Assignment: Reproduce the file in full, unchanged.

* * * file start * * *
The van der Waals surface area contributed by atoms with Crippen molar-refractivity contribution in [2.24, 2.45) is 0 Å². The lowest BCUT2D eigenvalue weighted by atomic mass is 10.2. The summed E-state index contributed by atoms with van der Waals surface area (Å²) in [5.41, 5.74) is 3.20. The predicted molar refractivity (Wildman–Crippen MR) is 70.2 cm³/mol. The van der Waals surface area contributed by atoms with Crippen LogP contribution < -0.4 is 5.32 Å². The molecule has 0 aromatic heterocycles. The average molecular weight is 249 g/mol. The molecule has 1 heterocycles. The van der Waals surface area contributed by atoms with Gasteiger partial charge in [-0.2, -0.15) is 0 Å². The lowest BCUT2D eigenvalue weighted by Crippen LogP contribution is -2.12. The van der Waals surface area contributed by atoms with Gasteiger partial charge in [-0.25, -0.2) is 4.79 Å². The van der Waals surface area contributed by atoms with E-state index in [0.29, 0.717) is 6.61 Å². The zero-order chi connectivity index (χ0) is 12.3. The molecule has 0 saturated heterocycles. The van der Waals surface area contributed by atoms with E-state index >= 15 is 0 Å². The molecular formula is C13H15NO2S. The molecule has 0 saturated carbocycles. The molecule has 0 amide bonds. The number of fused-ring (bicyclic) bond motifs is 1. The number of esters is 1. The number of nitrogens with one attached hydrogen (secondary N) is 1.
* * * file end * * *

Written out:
The van der Waals surface area contributed by atoms with Crippen molar-refractivity contribution in [2.24, 2.45) is 0 Å². The lowest BCUT2D eigenvalue weighted by atomic mass is 10.2. The summed E-state index contributed by atoms with van der Waals surface area (Å²) in [5.41, 5.74) is 3.20. The predicted molar refractivity (Wildman–Crippen MR) is 70.2 cm³/mol. The van der Waals surface area contributed by atoms with Crippen LogP contribution < -0.4 is 5.32 Å². The molecule has 0 aromatic heterocycles. The average molecular weight is 249 g/mol. The molecule has 1 heterocycles. The van der Waals surface area contributed by atoms with Gasteiger partial charge in [-0.2, -0.15) is 0 Å². The lowest BCUT2D eigenvalue weighted by Crippen LogP contribution is -2.12. The van der Waals surface area contributed by atoms with Gasteiger partial charge in [-0.25, -0.2) is 4.79 Å². The van der Waals surface area contributed by atoms with E-state index in [0.29, 0.717) is 6.61 Å². The zero-order chi connectivity index (χ0) is 12.3. The molecule has 0 saturated heterocycles. The van der Waals surface area contributed by atoms with E-state index >= 15 is 0 Å². The molecular formula is C13H15NO2S. The molecule has 0 saturated carbocycles. The molecule has 0 amide bonds. The number of fused-ring (bicyclic) bond motifs is 1. The number of esters is 1. The number of nitrogens with one attached hydrogen (secondary N) is 1.